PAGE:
Ptolemy III Euergetes (Benefactor) carried on successful military campaigns that brought new wealth into Egypt, resulting in the minting of large silver coins and other gold denominations and a return to the Attic weight standard, which had not been used in Egypt for over sixty years. The most common type on the obverse of the coins was a portrait of his wife, Berenike II of Kyrene. Berenike's marriage to her cousin was politically significant, since it had brought Kyrene, which had been lost by Ptolemy II, back under Egyptian control. Upon the death of her husband, she became joint ruler with her son, Ptolemy IV, who had her murdered. Coin portraits of queens were common in Hellenistic Egypt, where women had higher status than elsewhere in the ancient world and were often influential. Berenike is depicted with the royal diadem and a veil. The fruit-filled cornucopia is a symbol of abundance and prosperity often depicted on the coins of agricultural Egypt.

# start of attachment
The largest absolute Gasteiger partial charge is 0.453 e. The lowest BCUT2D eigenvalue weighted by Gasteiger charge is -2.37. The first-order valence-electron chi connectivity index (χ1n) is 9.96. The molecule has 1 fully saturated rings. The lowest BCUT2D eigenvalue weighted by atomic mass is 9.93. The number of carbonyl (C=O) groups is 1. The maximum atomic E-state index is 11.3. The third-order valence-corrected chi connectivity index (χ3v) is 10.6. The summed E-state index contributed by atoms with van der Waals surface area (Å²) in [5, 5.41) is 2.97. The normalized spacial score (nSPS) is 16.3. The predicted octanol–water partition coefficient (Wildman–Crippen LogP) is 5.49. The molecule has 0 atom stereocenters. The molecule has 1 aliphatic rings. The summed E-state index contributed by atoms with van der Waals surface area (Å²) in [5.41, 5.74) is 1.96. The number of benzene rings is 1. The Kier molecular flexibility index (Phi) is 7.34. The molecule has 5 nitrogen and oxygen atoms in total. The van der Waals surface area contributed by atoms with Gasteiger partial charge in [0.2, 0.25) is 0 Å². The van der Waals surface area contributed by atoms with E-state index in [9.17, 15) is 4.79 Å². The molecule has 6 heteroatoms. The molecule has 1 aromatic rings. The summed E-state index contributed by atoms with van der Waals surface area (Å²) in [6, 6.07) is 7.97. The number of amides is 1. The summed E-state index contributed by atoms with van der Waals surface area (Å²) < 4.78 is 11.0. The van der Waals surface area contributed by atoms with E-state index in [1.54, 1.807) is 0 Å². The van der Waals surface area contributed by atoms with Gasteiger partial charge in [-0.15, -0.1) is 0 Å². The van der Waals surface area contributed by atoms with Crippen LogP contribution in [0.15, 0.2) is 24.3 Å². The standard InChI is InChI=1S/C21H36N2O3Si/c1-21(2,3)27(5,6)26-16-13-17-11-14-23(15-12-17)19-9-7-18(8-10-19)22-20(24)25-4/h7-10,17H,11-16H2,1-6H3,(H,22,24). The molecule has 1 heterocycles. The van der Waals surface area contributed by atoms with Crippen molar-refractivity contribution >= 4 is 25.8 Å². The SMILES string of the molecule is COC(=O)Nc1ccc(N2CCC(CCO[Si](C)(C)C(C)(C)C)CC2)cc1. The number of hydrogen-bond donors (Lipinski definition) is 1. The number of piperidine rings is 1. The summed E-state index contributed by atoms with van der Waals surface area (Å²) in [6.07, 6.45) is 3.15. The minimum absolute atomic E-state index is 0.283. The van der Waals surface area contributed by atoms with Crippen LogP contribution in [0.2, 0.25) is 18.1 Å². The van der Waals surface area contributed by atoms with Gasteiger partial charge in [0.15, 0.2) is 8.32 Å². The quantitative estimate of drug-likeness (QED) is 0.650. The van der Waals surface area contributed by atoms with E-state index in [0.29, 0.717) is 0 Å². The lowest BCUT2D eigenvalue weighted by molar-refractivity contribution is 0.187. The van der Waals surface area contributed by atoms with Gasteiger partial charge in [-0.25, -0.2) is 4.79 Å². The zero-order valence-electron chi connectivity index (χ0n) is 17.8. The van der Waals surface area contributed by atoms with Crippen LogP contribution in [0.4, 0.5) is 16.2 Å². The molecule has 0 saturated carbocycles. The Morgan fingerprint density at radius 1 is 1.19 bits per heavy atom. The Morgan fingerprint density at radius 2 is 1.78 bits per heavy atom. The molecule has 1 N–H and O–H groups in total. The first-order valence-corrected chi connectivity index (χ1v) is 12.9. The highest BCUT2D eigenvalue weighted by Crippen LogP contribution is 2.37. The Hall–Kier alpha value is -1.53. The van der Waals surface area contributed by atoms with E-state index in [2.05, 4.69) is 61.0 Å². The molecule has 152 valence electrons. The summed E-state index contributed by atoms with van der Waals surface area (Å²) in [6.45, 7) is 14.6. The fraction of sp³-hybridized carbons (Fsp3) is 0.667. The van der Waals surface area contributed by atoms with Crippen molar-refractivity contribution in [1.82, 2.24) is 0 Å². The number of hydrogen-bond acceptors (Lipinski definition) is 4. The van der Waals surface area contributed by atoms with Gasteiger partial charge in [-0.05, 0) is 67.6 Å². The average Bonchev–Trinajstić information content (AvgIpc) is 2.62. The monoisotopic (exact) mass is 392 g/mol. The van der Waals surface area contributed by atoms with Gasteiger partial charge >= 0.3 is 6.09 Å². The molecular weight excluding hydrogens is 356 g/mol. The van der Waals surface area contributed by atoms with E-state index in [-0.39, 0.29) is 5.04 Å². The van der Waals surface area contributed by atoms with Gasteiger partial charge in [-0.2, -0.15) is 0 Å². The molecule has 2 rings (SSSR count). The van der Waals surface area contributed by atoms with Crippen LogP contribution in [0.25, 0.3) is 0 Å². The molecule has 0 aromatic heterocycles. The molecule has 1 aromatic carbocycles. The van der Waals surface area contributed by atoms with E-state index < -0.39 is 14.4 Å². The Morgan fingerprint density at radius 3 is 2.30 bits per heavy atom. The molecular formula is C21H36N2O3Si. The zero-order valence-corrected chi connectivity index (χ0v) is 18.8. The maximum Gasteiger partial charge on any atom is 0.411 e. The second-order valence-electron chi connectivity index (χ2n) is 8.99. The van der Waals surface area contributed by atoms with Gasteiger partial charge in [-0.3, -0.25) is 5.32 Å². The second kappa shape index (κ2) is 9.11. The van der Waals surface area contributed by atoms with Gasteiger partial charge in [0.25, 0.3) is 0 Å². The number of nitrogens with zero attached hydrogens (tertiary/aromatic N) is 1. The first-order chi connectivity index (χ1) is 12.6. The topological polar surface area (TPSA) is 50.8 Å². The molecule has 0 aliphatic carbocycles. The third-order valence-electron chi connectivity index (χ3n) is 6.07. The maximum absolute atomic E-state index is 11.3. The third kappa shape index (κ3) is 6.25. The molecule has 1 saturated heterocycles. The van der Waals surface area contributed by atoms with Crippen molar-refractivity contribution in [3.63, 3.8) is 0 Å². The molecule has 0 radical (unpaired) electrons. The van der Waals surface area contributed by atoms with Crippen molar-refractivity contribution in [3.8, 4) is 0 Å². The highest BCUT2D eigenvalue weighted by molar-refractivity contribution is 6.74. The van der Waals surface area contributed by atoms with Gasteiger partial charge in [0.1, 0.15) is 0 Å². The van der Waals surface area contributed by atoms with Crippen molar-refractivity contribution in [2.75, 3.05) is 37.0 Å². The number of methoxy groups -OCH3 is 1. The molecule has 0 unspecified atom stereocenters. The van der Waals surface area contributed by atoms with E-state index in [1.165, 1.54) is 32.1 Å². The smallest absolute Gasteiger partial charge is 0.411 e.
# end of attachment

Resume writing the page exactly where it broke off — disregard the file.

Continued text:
These rare and impressive coins have been the subject of intense controversy in recent years, both as to the intended denomination and to the identity of the "Queen Berenike" depicted on the obverse. Originally known to Svoronos from only a single, heavily corroded specimen, they were initially identified by Svoronos and Mørkholm as Attic-weight dodekadrachms, or 12-drachm pieces, issued by Ptolemy III in the name of his wife, Queen Berenike II. More of these coins in far better condition have come to light in recent years, although they remain quite rare, and their appearence has prompted a re-evaluation of these earlier conclusions. In a recent article in the journal of the Society for Ancient Numismatics (SAN XX, No. 1), author David Vagi points out that the weight of well-preserved specimens of this coin average 52.70 grams, nearly two grams over the theoretical ideal for an Attic-weight dodekadrachm. However, the average almost exactly corresponds to the theoretical weight for a 15-drachm piece, or pentekaidekadrachm, struck on the lighter Ptolemaic standard. He therefore reattributes these coins as pentakaidekadrachms, the largest-value silver denomination issued by any Hellensitic kingdom, save for the immense 20- drachm medallic silver pieces of the Baktrian king Amyntas, of which only two are known.